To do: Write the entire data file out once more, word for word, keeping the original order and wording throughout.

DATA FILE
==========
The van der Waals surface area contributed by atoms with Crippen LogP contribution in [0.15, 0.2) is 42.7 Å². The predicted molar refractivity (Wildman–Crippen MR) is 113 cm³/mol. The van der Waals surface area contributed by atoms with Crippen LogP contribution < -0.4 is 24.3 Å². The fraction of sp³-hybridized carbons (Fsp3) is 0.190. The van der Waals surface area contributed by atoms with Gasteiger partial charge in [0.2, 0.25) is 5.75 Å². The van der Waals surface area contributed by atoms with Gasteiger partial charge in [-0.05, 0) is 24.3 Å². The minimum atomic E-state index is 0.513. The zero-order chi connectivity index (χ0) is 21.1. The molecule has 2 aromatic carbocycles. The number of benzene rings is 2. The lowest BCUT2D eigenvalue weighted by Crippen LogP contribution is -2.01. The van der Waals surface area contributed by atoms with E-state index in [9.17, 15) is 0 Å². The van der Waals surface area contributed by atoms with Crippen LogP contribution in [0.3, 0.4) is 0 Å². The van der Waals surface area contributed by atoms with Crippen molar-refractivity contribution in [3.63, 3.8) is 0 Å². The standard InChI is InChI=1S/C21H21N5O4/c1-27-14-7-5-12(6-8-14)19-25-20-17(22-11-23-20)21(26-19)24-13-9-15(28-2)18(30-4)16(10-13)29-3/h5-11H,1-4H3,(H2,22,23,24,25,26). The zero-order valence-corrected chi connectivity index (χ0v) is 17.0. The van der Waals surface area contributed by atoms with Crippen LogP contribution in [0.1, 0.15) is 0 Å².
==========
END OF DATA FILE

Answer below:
The van der Waals surface area contributed by atoms with Crippen LogP contribution in [0.15, 0.2) is 42.7 Å². The predicted molar refractivity (Wildman–Crippen MR) is 113 cm³/mol. The van der Waals surface area contributed by atoms with Crippen LogP contribution < -0.4 is 24.3 Å². The fraction of sp³-hybridized carbons (Fsp3) is 0.190. The van der Waals surface area contributed by atoms with Gasteiger partial charge in [0.2, 0.25) is 5.75 Å². The van der Waals surface area contributed by atoms with Gasteiger partial charge in [-0.05, 0) is 24.3 Å². The minimum atomic E-state index is 0.513. The zero-order chi connectivity index (χ0) is 21.1. The molecule has 2 aromatic carbocycles. The number of benzene rings is 2. The lowest BCUT2D eigenvalue weighted by Crippen LogP contribution is -2.01. The van der Waals surface area contributed by atoms with E-state index in [9.17, 15) is 0 Å². The van der Waals surface area contributed by atoms with Crippen LogP contribution in [0.3, 0.4) is 0 Å². The van der Waals surface area contributed by atoms with Crippen molar-refractivity contribution in [3.63, 3.8) is 0 Å². The standard InChI is InChI=1S/C21H21N5O4/c1-27-14-7-5-12(6-8-14)19-25-20-17(22-11-23-20)21(26-19)24-13-9-15(28-2)18(30-4)16(10-13)29-3/h5-11H,1-4H3,(H2,22,23,24,25,26). The zero-order valence-corrected chi connectivity index (χ0v) is 17.0. The van der Waals surface area contributed by atoms with Crippen LogP contribution in [0.1, 0.15) is 0 Å².